Forest Tong's Reviews > Thinking, Fast and Slow

Thinking, Fast and Slow by Daniel Kahneman
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it was amazing

Truly incredible. This book is an extraordinarily clear and engaging collection of insights into the way we think, in particular, our cognitive biases and incoherences. Some of the topics Kahneman discusses are heuristics the mind uses, desire for coherence and causality, utility of wealth, and perception of pain and pleasure.

My only objection to the author's exposition--and it is extremely minor--is that I felt he should not have half-heartedly attempted to provide evolutionary explanations to his observations. For example, when explaining loss aversion, Kahneman states "Organisms that treat threats as more urgent than opportunities have a better chance to survive and reproduce," without any further discussion. Not only is this statement unfounded, it is not sufficient to explain our loss aversion. I understand his motive of trying to provide a causal story (which, as he discusses, is something we all seek out), but it would have been better to treat evolutionary explanations separately or not at all.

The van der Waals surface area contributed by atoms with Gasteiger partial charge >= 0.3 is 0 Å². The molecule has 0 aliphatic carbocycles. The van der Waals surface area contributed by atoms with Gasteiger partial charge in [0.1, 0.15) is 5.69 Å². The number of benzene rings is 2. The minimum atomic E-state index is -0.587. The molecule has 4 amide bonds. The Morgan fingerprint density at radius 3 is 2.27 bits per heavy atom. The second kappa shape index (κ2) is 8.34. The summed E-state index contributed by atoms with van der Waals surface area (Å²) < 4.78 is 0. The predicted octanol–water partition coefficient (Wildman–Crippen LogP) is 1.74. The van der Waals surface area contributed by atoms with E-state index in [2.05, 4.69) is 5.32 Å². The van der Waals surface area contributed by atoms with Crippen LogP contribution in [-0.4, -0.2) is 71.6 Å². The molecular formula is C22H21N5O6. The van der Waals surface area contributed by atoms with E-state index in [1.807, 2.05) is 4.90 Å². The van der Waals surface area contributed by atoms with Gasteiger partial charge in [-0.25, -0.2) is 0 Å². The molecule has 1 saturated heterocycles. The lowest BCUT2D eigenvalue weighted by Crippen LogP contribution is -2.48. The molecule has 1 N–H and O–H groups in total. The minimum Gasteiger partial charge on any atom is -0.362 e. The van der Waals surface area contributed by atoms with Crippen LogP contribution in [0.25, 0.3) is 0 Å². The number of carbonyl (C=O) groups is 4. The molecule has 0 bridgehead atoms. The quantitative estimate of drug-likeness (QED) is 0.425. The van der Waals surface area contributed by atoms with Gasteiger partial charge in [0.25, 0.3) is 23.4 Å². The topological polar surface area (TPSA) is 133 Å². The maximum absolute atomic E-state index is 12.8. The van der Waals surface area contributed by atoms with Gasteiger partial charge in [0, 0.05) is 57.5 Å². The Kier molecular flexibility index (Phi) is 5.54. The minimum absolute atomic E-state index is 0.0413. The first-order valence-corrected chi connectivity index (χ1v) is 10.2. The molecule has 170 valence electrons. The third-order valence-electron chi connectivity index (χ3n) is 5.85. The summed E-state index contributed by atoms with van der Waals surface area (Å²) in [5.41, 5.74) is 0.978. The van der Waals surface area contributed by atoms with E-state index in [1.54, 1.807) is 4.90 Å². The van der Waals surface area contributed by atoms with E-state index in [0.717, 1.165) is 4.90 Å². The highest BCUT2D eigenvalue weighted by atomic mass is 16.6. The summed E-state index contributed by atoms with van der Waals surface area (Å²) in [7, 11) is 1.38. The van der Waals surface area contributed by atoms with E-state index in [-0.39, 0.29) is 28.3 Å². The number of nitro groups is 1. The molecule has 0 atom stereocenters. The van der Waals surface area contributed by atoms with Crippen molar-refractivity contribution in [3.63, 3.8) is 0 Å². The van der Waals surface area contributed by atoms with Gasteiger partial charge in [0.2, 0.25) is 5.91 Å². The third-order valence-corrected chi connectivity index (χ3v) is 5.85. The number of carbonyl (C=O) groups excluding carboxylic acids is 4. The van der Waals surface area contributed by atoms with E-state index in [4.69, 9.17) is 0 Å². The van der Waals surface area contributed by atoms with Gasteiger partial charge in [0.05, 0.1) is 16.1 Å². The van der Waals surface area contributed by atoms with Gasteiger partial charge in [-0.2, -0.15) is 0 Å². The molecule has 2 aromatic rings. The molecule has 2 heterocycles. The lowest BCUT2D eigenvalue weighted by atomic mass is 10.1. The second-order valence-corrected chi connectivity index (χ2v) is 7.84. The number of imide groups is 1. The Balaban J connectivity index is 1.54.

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Started Reading
May 28, 2016 – Shelved
May 28, 2016 – Finished Reading

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message 1: by Ramesh (new) - added it

Ramesh Abhiraman Indeed, the book is an engaging read. Our innate biases and unmathematical choices are a constant surprise to ourselves.

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